Review – Star Trek: The Mirror War #7 (IDW Publishing)

Publisher: IDW Publishing
Writer: Scott & David Tipton
Artist: Gavin Smith
Colorist: Charlie Kirchoff
Release Date: 20th July 2022

Packed with scintillating spaceship action, just the sort of edge-of-seat political intrigues one would expect from the deadly Mirror Universe, and the increasingly zealous aggression of the maniacal Jean-Luc Picard, Scott and David Tipton’s narrative for issue seven of Star Trek: The Mirror War masterfully manipulates all the very best elements of Gene Roddenberry’s franchise into a veritable rollercoaster of a comic book ride.

Admittedly, it’s somewhat hard to cheer on a cold-blooded killer who is perfectly capable of flushing his former friend out into the airless void once ‘the Outrageous Okona’ has evidently outlived his usefulness. Yet considering the duplicitous nature of the I.S.S. Enterprise-D’s senior officers, it’s difficult for anyone upon the Galaxy-class starship’s bridge to legitimately cast aspersions against another.

Furthermore, when the sense-shattering shenanigans of a story are this good, it arguably doesn’t matter who wins or loses, especially as its evident that despite the selfish motivation of the bald, goatee-bearded captain, he is fighting for the very survival of the Terran Empire against the overwhelming odds of an extra-terrestrial aggressor; “I want every vessel in my armada ready to deal death to the Klingon-Cardassian Alliance in hours, not days. I’m altering the plan. Crippling this Cardassian rabble is no longer enough.”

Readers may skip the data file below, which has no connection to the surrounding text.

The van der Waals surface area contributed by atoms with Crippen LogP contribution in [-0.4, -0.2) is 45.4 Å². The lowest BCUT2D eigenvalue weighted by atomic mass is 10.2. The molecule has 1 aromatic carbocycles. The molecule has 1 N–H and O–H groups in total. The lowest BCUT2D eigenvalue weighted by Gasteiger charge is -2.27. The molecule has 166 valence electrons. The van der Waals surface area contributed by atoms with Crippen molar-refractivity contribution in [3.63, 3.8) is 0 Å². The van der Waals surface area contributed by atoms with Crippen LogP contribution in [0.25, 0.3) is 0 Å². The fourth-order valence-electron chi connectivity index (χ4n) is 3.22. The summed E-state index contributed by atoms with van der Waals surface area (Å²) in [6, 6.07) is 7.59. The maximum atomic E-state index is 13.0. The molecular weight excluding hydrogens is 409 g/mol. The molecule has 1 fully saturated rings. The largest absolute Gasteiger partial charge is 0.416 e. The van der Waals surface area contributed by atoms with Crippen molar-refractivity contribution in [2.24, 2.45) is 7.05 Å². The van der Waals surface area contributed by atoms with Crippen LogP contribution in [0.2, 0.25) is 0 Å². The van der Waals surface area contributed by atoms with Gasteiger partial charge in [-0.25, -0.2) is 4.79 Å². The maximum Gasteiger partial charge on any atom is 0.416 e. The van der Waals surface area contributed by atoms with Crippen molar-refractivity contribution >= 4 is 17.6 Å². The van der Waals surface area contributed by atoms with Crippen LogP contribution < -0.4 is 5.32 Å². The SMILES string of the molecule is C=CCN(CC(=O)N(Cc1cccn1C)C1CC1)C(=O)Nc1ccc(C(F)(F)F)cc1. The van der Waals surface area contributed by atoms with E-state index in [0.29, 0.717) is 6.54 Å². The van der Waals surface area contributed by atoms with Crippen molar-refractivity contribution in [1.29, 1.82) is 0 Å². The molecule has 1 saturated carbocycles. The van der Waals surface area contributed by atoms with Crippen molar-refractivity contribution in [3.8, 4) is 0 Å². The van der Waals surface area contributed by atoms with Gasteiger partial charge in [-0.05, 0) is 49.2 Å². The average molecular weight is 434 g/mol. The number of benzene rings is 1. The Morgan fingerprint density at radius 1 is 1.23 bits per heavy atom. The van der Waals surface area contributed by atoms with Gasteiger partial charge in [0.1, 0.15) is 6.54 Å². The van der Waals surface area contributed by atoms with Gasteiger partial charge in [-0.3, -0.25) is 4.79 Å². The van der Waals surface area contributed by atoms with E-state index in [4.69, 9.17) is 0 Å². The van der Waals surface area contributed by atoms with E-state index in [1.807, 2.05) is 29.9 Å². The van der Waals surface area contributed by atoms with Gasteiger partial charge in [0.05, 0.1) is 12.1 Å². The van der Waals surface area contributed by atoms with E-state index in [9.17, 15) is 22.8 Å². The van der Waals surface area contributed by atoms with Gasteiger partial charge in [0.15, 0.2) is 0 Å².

Perhaps this publication’s biggest asset, however, is in the attention to detail of its considerably sized cast as opposed to the blockbuster space battles. Picard’s descent into a berserker-fury unsurprisingly captures most of the ‘spotlight’. But there’s still plenty of double-dealing to enjoy with the likes of Riker, Troi, La Forge and Crusher unwisely deciding that now is precisely the right time to eliminate Jean-Luc and claim the captain’s chair for themselves. These vying perfidious personalities really are extremely well-penned and contain some nice touches, such as Geordi’s greed making him hesitant at ruining such a successful command, and Miles O’Brien’s evident irritation at not being addressed by Data as “Captain” whilst he’s in charge of the I.S.S. Defiant.

Equally as engrossing as the script though must be Gavin Smith’s artwork and Charlie Kirchoff’s colours. The artistic team do a first-rate job in depicting the sheer grandeur of two antagonistic armadas beating the hell out of each other with “full volleys of photon torpedoes and focused phaser spreads.” Plus, there’s a plethora of proficiently pencilled human touches dotted throughout the interior-set panels, like Beverley scowling at Picard as she tends to her badly injured son, and ‘Captain Brahms’ horror when her attempt to commandeer the Enterprise fails miserably.


The writer of this piece was: Simon Moore
Simon Tweets from @Blaxkleric ‏
You can read more of his reviews at The Brown Bag

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